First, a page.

- anonymous

Negative answer?

- amistre64

yep, so does position matter too much?

- anonymous

Nope! :) Of course, some of the grade will be setting the equation up properly, I'm sure. But I see your point!

- amistre64

good, cause all the texts I see waste so much time trying to tell you to set up top on top and bottom on bottom or else the sun will explode or some nonesense.
the difference between a 2 and a -2 is just drop the negative :)

- anonymous

Hahaha, exploding sun.

- anonymous

So A and B are looking good, except for dx and dy respectively?
Then for C I need to change to F(y) and D E should look good?

- amistre64

b) the line y=5
this is the same as the xaxis; xaxis IS y=0
y=5 is just another parallel xaxis; what I do is subtract 5 from the eqs to set it back up to y=0

- amistre64

y = 4-x^2
-5 -5
----------
y = -1-x^2
same eq, different position

- amistre64

y =2-x
-5 -5
-------
y = -3-x

- anonymous

Damn, that's a great idea. So that prevents you from having to subtract it from 5. If I had not done that it is correct, though?

- anonymous

Can you do that with any Y or X = ? question. Just get the equation to F(y) or F(x) and add the x = or y = ?

- amistre64

you swapped top and bottom on your B and forgot to -5 from one of the eqs

- amistre64

yes, but with left and right shifts you have to modify the (x) perse
say x^2 is measuered from x=5 instead of x=0
to move x^2 to the left by 5 we do:
(x+5)^2

- amistre64

it just about knowing how to move the graph around to a good vantage point

- anonymous

Yeah, I am TERRIBLE at visualizing/setting up these graphs. Trying to get better, which is why I am on here constantly asking for setup help. Everytime I leave this website though I feel more and more confident.

- amistre64

so B, washered about y=5; our integration hasnt shifted left and right so x to x is still good; -1 to 2
\[\pi \int_{-1}^{2} (4-x^2-5)^2-(2-x-5)^2 dx\]

- amistre64

c) the line y = -1
this is the same thing; but +1 to move things to the right spot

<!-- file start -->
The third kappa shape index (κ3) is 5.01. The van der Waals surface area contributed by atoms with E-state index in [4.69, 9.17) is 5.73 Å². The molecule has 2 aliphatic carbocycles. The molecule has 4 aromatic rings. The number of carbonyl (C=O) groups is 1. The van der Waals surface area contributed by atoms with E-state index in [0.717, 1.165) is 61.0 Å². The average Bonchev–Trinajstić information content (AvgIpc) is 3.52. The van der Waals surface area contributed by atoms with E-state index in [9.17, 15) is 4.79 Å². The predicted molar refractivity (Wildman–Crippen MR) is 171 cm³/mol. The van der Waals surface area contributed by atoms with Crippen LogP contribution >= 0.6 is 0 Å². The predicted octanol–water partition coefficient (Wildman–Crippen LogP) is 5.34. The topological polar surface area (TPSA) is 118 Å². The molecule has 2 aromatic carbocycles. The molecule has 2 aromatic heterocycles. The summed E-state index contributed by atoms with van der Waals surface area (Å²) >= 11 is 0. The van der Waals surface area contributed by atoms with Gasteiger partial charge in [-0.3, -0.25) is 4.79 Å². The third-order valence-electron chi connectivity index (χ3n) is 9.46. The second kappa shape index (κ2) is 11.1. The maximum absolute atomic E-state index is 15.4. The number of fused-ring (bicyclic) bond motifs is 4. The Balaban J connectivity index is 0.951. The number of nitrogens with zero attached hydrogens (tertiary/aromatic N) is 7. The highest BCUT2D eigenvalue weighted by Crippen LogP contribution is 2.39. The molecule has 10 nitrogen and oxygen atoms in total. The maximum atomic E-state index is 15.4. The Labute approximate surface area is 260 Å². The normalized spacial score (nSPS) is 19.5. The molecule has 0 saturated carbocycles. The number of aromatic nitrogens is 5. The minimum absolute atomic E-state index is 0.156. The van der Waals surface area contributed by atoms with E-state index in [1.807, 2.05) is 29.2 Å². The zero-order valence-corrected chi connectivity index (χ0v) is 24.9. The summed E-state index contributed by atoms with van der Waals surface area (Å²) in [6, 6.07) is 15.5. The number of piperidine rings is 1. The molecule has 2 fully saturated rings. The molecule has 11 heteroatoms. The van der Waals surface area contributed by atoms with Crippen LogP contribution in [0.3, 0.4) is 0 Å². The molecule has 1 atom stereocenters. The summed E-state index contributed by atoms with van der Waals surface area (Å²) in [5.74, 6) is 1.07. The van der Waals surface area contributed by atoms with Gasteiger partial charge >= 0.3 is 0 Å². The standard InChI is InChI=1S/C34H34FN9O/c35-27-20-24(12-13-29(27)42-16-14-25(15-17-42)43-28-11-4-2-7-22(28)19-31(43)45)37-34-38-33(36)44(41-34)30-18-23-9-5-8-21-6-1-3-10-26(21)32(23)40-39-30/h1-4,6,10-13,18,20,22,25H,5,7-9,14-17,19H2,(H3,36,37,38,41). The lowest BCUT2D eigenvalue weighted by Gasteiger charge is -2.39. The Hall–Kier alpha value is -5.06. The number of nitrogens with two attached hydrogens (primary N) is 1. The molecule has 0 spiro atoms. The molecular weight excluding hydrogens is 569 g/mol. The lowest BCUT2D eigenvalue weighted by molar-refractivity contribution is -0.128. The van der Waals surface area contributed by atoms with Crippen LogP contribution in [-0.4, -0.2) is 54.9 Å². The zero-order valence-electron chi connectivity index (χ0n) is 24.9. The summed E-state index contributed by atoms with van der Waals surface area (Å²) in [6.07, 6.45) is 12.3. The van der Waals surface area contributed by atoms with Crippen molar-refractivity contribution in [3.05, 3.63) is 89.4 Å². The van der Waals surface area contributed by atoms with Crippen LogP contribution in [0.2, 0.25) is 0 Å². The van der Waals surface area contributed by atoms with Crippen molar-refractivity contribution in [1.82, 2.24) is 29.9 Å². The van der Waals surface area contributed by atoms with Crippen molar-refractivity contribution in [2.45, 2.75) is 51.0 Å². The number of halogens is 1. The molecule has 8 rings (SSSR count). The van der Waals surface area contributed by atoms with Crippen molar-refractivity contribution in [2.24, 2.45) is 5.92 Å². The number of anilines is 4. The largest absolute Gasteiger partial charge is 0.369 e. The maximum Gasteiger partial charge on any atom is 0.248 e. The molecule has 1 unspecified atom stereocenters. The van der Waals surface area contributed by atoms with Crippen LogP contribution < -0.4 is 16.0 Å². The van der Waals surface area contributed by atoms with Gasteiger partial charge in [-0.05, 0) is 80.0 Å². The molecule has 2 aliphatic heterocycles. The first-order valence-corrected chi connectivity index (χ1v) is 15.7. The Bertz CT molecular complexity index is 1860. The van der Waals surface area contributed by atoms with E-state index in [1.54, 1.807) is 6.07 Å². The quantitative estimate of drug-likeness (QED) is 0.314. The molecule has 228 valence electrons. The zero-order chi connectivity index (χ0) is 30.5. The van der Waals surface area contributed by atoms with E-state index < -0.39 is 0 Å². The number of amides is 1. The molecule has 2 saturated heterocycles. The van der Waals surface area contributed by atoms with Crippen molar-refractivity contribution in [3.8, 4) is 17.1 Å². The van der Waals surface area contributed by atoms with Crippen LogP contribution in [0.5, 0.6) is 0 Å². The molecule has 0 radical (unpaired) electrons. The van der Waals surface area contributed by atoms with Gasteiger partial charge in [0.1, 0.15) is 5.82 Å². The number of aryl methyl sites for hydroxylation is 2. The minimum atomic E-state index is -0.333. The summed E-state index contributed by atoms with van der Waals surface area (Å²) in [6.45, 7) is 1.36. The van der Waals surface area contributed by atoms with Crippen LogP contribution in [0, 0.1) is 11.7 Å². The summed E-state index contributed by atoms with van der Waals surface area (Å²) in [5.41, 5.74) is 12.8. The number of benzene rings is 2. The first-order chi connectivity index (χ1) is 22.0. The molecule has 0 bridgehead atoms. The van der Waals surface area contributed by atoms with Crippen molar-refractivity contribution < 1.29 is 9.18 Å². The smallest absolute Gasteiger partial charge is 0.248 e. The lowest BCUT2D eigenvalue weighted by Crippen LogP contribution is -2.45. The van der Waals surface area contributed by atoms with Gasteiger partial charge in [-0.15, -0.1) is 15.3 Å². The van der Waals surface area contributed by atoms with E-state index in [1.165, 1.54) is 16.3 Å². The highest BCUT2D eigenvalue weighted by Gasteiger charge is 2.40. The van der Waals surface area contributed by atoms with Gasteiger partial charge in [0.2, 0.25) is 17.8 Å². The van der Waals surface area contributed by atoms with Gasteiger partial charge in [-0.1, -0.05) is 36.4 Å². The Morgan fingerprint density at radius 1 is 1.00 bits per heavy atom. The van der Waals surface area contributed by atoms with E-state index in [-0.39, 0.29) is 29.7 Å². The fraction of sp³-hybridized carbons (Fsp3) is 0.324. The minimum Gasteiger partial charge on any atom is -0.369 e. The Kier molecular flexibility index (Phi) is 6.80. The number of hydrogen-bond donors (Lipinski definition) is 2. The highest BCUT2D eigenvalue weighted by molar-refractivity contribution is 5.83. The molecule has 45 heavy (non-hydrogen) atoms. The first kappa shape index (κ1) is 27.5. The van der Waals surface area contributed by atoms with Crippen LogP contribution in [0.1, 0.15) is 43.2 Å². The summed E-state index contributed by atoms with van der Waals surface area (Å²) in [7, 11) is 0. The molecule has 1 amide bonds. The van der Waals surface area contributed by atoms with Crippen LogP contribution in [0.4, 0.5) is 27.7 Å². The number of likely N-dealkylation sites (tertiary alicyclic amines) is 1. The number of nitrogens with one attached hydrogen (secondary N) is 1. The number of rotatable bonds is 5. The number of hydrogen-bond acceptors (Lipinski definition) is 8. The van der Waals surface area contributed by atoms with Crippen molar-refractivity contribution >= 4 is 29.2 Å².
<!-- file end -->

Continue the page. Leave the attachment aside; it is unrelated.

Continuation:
- amistre64

\pi \int_{-1}^{2} (4-x^2+1)^2-(2-x+1)^2 dx

- anonymous

Now when it is X = -1 we will need to get it in terms of Y and then add one?

- amistre64

forgot me delimiters :)

- amistre64

one thing at time ...

- anonymous

Haha, k. Trying to apply that principle to the next questions.

- amistre64

\[B=\pi \int_{-1}^{2} (4-x^2+1)^2-(2-x+1)^2 dx\]

- amistre64

that was C lol, but its a fancy looking mistake so its ok

- anonymous

Beautiful, got the same thing written on my notepad in front of me.

- amistre64

d) the line x = -1
our radiuseses are now look from the y axis out so we have to invert the equations to proper perspectives

- anonymous

I've got to go afk for 15 minutes (moving from Library to Work) but I will be right back! If you are not here, thank you SO MUCH! You have given me a MUCH greater understanding of these concepts and I truly feel like i could tackle almost any washer problem with minimal difficulty!

- anonymous

BRB, sir!

- amistre64

y = 4 - x^2
y-4 =x^2
4-y = x^2
sqrt(4-y) = x
y = 2-x
y-2 = -x
2-y = x
ok; and im sure they want inner outer set up "correctly" as well

- amistre64

but yes, to adjust the eqs for x=-1; we +1 to our eqs now

- anonymous

And then make sure the inner and outer equations are right. When doing inner/outer with respect to Y I assume we have to regraph the new equations and evaluate which is top and bottom?

- anonymous

ahhh, now brb! Going to be late :)

- amistre64

left and right; but yes

- amistre64

the graphs dont change; we just see them from the y axis instead of the x axis

- amistre64

of cours ethe math doesnt care if you use and x or y; just as long as your consistent

- amistre64

for D about x=-1
\[\pi\int_{y=0}^{y=3}(\sqrt{4-y}+1)^2-(2-y+1)^2dy\]

- amistre64

my ride is ready to leave, so thanks you for the time and good luck :)

Looking for something else?

Not the answer you are looking for? Search for more explanations.